The opinion in Coreas is highly recommended. Some examples to entice the reader: A powerful …

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A Great Victory for the White Collar Bar

United States v. Kenneth Jaeggi, Docket No. 04-4543-cr (L) (2d Cir. August 17, 2005) (Op. by Winter): The private white collar bar owes an enormous debt of gratitude to Judge Winter, as well as to the fine folks at Sullivan & Cromwell (representing Jaeggi), for this astounding decision. Lawyers for well-to-do securities fraud defendants can now rest assured that they will be paid for their work from the defendant’s sizable assets, even if the Government is able to prove, after securing the defendant’s conviction, that those assets are the proceeds of the fraud in question. That’s because this decision holds that 28 U.S.C. § 2461(c), generally authorizing criminal forfeiture as a punishment for any act for which civil forfeiture is authorized, does not authorize pretrial restraint of assets. The result, therefore, is that the indicted fraud defendant will continue to be able to spend his hard-earned bucks however he …

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Wednesday, August 17th, 2005

A Grim Day for the Fourth Amendment: False “Candyman” Affidavit Nonetheless Sufficient to Support Search Warrant

United States v. Joseph Martin, Docket No. 04-1600-cr (L) (2d Cir. August 4, 2005) (Op. by Walker): Chills ran down this reader’s spine while reading the majority opinion. If the Government can ransack one’s house and papers based on such barebones evidence — essentially, joining a listserve / e-group discussing illegal activity — what will it not be allowed to do? Judge Pooler’s spirited and thorough rebuttal of the majority’s faulty analysis warms the heart somewhat; perhaps it will spur the rest of the Circuit to order en banc rehearing. Her claim that “today the majority announces a dangerous precedent” is right on the mark. At least for now, those on the NAMBLA or NORML listserve should make sure to cancel their membership a.s.a.p.!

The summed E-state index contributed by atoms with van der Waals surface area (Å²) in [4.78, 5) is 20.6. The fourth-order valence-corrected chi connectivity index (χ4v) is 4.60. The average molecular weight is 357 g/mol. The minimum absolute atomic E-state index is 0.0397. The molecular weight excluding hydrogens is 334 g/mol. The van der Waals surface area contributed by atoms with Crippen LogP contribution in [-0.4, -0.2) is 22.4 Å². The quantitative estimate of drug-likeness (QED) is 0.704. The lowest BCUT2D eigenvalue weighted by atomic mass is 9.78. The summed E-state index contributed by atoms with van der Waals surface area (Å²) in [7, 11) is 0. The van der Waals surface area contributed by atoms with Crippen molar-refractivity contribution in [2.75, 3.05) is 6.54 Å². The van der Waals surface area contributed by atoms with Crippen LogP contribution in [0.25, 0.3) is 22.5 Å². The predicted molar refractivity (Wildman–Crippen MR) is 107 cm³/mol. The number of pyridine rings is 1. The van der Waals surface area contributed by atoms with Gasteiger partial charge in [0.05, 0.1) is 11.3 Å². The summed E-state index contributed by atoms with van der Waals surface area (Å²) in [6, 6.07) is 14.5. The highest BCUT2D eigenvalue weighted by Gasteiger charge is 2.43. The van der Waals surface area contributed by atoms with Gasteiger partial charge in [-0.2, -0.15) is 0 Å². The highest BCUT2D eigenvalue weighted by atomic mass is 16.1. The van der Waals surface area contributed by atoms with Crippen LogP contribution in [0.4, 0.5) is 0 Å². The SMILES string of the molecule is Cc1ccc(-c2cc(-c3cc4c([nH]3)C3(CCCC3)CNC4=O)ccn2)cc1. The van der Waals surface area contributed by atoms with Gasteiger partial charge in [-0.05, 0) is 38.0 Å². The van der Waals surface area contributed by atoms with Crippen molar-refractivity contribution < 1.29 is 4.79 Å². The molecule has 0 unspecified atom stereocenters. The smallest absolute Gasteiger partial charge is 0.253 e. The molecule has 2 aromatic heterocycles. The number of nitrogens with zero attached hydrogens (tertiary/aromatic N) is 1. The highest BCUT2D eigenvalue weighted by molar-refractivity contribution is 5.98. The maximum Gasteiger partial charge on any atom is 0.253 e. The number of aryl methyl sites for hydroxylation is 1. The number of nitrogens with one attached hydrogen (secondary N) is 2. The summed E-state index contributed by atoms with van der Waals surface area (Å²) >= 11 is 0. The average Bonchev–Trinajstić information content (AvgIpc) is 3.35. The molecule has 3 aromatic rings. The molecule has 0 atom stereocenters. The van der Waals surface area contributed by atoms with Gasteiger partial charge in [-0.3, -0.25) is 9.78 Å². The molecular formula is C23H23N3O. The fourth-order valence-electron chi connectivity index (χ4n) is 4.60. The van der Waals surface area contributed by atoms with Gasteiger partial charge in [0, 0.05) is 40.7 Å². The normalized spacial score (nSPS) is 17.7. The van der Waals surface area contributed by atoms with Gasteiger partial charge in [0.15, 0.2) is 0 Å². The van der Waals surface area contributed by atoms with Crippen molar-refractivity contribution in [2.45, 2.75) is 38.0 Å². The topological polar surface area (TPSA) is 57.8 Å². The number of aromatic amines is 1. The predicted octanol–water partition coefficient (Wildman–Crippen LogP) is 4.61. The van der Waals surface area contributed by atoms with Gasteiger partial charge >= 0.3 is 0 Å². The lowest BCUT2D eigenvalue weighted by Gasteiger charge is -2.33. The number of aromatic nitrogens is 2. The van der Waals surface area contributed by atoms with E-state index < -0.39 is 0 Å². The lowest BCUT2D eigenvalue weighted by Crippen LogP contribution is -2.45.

This case arises from the infamous “Operation Candyman” investigation, in which a Government agent lied — OK, made a false statement that clearly appears to …

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Tuesday, August 16th, 2005

Counsel’s Failure to Recall Reason for Not Presenting Certain Evidence Not Ineffective When Reasons for Counsel’s Decision Are Clear from the Record

Greiner v. Wells, Docket No. 04-2809-pr (2d Cir. August 8, 2005) (Op. by Wesley): This opinion, reversing the lower court’s grant of habeas, contains a very thorough discussion of the relevant facts as well as the law governing ineffective assistance of counsel claims on habeas review. It breaks no new ground, however, in concluding that trial counsel’s decision not to introduce certain evidence at trial constituted objectively reasonable strategy, given the obvious downsides of introducing the evidence in question, despite the fact that trial counsel, seven years later, could not recall why he ultimately decided not to introduce this evidence.

Perhaps the only point worth noting is the Court’s decision to discuss counsel’s subjective reasons for not introducing the evidence, even after concluding that the record amply demonstrated an objectively reasonable basis for counsel’s decision. Thus, while Strickland‘s “performance” prong is indeed an objective one, a court evaluating …